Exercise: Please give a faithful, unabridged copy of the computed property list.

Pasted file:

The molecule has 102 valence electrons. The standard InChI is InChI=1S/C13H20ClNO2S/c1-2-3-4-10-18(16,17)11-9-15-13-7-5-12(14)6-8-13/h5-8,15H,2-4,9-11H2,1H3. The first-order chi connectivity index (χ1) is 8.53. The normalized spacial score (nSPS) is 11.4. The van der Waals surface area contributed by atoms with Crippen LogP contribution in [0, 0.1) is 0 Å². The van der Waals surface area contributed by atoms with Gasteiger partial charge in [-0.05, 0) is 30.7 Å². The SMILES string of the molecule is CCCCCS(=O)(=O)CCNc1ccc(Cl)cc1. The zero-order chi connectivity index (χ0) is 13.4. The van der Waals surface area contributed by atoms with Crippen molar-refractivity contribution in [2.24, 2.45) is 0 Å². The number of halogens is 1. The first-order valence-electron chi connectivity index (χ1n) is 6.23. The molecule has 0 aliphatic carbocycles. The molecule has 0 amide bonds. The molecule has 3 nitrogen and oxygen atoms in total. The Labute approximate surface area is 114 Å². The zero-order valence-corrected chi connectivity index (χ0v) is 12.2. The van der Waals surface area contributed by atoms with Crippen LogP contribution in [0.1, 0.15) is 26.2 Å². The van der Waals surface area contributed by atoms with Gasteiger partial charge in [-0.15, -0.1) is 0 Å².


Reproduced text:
The molecule has 102 valence electrons. The standard InChI is InChI=1S/C13H20ClNO2S/c1-2-3-4-10-18(16,17)11-9-15-13-7-5-12(14)6-8-13/h5-8,15H,2-4,9-11H2,1H3. The first-order chi connectivity index (χ1) is 8.53. The normalized spacial score (nSPS) is 11.4. The van der Waals surface area contributed by atoms with Crippen LogP contribution in [0, 0.1) is 0 Å². The van der Waals surface area contributed by atoms with Gasteiger partial charge in [-0.05, 0) is 30.7 Å². The SMILES string of the molecule is CCCCCS(=O)(=O)CCNc1ccc(Cl)cc1. The zero-order chi connectivity index (χ0) is 13.4. The van der Waals surface area contributed by atoms with Crippen molar-refractivity contribution in [2.24, 2.45) is 0 Å². The number of halogens is 1. The first-order valence-electron chi connectivity index (χ1n) is 6.23. The molecule has 0 aliphatic carbocycles. The molecule has 0 amide bonds. The molecule has 3 nitrogen and oxygen atoms in total. The Labute approximate surface area is 114 Å². The zero-order valence-corrected chi connectivity index (χ0v) is 12.2. The van der Waals surface area contributed by atoms with Crippen LogP contribution in [0.1, 0.15) is 26.2 Å². The van der Waals surface area contributed by atoms with Gasteiger partial charge in [-0.15, -0.1) is 0 Å².